Tag Archives: Noctiva

Recent Drug Approval Highlights Less Stringent FDA Criteria

The FDA’s March approval of Noctiva (desmopressin) is an example of the agency approving a drug where the risks outweigh the benefits, two physicians argue.

Noctiva was approved to treat nocturia, a condition characterized by frequently waking up in the middle of the night to urinate. Michael Fralick, MD, and Aaron S. Kesselheim, MD, say that nocturia is a symptom rather than a disease, and nocturia itself can be a side effect of a medication or an indication of a more significant health problem.

Writing in a JAMA op-ed piece, Fralick and Kesselheim, who are both affiliated with Brigham and Women’s Hospital and Harvard Medical School in Boston, note that the benefit of desmopressin was moderate. Yet, the drug was approved with a “black box” warning — the most severe the FDA can require — on potentially life-threatening hyponatremia, a condition where the sodium level in the blood is too low, leading to swelling in cells.

Incidentally, desmopressin is not a new drug at all. It was approved back in the 1970s to treat bedwetting in children.

Desmopressin was tested in several clinical trials. In 2 of them, Fralick and Kesselheim say that the drug failed to work in terms of reducing the number of trips to the bathroom. In 2 other trials, they noted that researchers excluded many patients the drug would likely be used on, including those with diabetes, congestive heart failure, poor kidney functioning or hyponatremia.

“It is becoming increasingly important for physicians to critically examine the underlying data and communicate the totality of the expected benefits to patients,” the pair wrote.

Quick Hits: Nighttime Urination Treatment Approved, Using Aricept & More

Noctiva (desmopressin acetate), a prescription nasal spray for adults who urinate frequently throughout night, was approved by FDA. The drug is the first FDA-approved treatment for the condition known as nocturnal polyuria, which is overproduction of urine during the night. Patients who plan to take this Noctiva should take precautions since the drug has a boxed warning. Noctiva can cause hyponatremia, which is low sodium levels in the blood. If it is not promptly diagnosed and treated, hyponatremia can be fatal — leading to seizures, coma, respiratory arrest or death. Doctors should ensure that a patient’s sodium level is normal before prescribing Noctiva, and should check sodium levels within 1 week and approximately 1 month after starting treatment and periodically thereafter. Posted March 3, 2017. Via FDA.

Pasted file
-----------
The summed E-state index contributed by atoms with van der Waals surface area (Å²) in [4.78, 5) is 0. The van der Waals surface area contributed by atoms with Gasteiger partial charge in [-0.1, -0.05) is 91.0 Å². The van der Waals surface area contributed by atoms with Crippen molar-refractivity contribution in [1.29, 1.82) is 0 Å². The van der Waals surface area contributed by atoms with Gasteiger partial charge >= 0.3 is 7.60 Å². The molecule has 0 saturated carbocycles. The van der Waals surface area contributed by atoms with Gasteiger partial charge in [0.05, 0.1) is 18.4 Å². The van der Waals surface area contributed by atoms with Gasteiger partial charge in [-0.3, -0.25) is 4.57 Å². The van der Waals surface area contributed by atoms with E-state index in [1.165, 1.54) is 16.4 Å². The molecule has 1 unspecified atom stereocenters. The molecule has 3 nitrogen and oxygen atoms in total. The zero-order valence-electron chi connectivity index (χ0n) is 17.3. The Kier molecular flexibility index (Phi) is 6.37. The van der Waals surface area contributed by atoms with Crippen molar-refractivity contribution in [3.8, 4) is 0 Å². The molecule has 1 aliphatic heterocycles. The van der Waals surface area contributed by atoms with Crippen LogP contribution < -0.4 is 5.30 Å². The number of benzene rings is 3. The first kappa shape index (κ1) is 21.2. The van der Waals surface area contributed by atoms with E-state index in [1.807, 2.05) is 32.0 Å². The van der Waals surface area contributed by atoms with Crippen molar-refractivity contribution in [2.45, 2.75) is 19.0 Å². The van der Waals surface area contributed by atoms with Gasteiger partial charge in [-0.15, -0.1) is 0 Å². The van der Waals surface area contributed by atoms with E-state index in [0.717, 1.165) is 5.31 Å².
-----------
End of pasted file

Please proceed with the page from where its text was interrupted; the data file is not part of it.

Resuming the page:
People with milder cognitive impairment should be given a genetic test before using Aricept (donepezil) to treat Alzheimer’s disease. Researchers at the UCLA School of Nursing found Aricept could speed mental decline in someone with mild cognitive impairment who has a specific genetic variation, they reported in the Journal of Alzheimer’s Disease. Patients with the K-variant of the butyrylcholinesterase (BChE) gene who took Aricept deteriorated faster than those who took a placebo. Posted March 7, 2017. Via Medline Plus.

Patients who have psychiatric ailments are more likely to reject treatment if only medication is involved. Researchers analyzed 186 studies of patients who sought help for mental health conditions. The results, published in the journal Psychotherapy, found that the treatment refusal rate was more than 8% on average. Patients were almost twice as likely to refuse drug treatment alone compared to those offered talk therapy alone. Patients with depression were more than 2 times more likely to refuse drug therapy alone and patients with panic disorders were nearly 3 times more likely to refuse drug therapy alone. Researchers explained that patients usually prefer talking with a caring individual who could talk them through their emotional distress. Posted March 6, 2017. Via Medline Plus.